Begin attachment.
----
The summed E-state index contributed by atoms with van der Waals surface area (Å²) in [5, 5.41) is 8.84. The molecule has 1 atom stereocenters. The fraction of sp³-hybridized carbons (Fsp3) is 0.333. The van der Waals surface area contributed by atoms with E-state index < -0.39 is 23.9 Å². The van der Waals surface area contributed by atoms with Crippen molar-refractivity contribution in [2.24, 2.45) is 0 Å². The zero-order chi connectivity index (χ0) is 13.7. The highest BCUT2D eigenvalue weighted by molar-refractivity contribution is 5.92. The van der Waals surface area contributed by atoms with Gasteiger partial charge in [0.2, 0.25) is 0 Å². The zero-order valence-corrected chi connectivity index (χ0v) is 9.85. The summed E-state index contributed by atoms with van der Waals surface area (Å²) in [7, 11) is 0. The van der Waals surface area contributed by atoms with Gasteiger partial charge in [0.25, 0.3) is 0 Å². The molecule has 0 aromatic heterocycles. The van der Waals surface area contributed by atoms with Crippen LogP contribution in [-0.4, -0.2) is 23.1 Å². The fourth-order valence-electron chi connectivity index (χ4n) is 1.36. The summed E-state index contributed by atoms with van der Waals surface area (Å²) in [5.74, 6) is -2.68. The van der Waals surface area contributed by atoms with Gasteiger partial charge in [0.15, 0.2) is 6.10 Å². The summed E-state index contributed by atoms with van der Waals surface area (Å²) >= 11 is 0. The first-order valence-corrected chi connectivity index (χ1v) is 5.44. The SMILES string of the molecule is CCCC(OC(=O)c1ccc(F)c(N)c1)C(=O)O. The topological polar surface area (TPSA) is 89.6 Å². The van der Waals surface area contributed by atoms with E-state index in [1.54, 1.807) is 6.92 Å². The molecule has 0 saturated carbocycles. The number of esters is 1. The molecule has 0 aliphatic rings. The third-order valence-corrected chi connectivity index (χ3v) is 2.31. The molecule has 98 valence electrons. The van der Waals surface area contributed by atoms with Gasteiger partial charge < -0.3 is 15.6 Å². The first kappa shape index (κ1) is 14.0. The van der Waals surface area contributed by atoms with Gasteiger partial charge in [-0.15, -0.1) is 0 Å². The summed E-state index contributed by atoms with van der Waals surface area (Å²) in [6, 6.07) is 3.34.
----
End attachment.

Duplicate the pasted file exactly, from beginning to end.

The summed E-state index contributed by atoms with van der Waals surface area (Å²) in [5, 5.41) is 8.84. The molecule has 1 atom stereocenters. The fraction of sp³-hybridized carbons (Fsp3) is 0.333. The van der Waals surface area contributed by atoms with E-state index < -0.39 is 23.9 Å². The van der Waals surface area contributed by atoms with Crippen molar-refractivity contribution in [2.24, 2.45) is 0 Å². The zero-order chi connectivity index (χ0) is 13.7. The highest BCUT2D eigenvalue weighted by molar-refractivity contribution is 5.92. The van der Waals surface area contributed by atoms with Gasteiger partial charge in [0.2, 0.25) is 0 Å². The zero-order valence-corrected chi connectivity index (χ0v) is 9.85. The summed E-state index contributed by atoms with van der Waals surface area (Å²) in [7, 11) is 0. The van der Waals surface area contributed by atoms with Gasteiger partial charge in [0.25, 0.3) is 0 Å². The molecule has 0 aromatic heterocycles. The van der Waals surface area contributed by atoms with Crippen LogP contribution in [-0.4, -0.2) is 23.1 Å². The fourth-order valence-electron chi connectivity index (χ4n) is 1.36. The summed E-state index contributed by atoms with van der Waals surface area (Å²) in [5.74, 6) is -2.68. The van der Waals surface area contributed by atoms with Gasteiger partial charge in [0.15, 0.2) is 6.10 Å². The summed E-state index contributed by atoms with van der Waals surface area (Å²) >= 11 is 0. The first-order valence-corrected chi connectivity index (χ1v) is 5.44. The SMILES string of the molecule is CCCC(OC(=O)c1ccc(F)c(N)c1)C(=O)O. The topological polar surface area (TPSA) is 89.6 Å². The van der Waals surface area contributed by atoms with E-state index in [1.54, 1.807) is 6.92 Å². The molecule has 0 saturated carbocycles. The number of esters is 1. The molecule has 0 aliphatic rings. The third-order valence-corrected chi connectivity index (χ3v) is 2.31. The molecule has 98 valence electrons. The van der Waals surface area contributed by atoms with Gasteiger partial charge < -0.3 is 15.6 Å². The first kappa shape index (κ1) is 14.0. The van der Waals surface area contributed by atoms with Gasteiger partial charge in [-0.15, -0.1) is 0 Å². The summed E-state index contributed by atoms with van der Waals surface area (Å²) in [6, 6.07) is 3.34.